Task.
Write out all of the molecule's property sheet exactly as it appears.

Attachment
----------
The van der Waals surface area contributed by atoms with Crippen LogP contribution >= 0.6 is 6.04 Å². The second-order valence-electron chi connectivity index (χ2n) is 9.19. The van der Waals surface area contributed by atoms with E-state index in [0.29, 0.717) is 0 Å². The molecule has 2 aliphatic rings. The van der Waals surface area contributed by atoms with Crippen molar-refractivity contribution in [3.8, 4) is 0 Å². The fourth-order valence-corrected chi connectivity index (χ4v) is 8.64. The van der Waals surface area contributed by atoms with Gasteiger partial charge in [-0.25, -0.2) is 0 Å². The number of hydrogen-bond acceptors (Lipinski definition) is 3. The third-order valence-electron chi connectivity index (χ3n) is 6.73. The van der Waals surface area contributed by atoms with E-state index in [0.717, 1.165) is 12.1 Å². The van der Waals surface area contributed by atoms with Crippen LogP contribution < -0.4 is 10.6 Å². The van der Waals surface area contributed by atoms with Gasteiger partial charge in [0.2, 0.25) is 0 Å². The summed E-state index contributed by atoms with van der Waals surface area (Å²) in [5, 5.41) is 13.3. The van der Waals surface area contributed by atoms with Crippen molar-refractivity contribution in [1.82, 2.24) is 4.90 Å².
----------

The van der Waals surface area contributed by atoms with Crippen LogP contribution >= 0.6 is 6.04 Å². The second-order valence-electron chi connectivity index (χ2n) is 9.19. The van der Waals surface area contributed by atoms with E-state index in [0.29, 0.717) is 0 Å². The molecule has 2 aliphatic rings. The van der Waals surface area contributed by atoms with Crippen molar-refractivity contribution in [3.8, 4) is 0 Å². The fourth-order valence-corrected chi connectivity index (χ4v) is 8.64. The van der Waals surface area contributed by atoms with Gasteiger partial charge in [-0.25, -0.2) is 0 Å². The number of hydrogen-bond acceptors (Lipinski definition) is 3. The third-order valence-electron chi connectivity index (χ3n) is 6.73. The van der Waals surface area contributed by atoms with E-state index in [0.717, 1.165) is 12.1 Å². The van der Waals surface area contributed by atoms with Crippen LogP contribution < -0.4 is 10.6 Å². The van der Waals surface area contributed by atoms with Gasteiger partial charge in [0.2, 0.25) is 0 Å². The summed E-state index contributed by atoms with van der Waals surface area (Å²) in [5, 5.41) is 13.3. The van der Waals surface area contributed by atoms with Crippen molar-refractivity contribution in [1.82, 2.24) is 4.90 Å².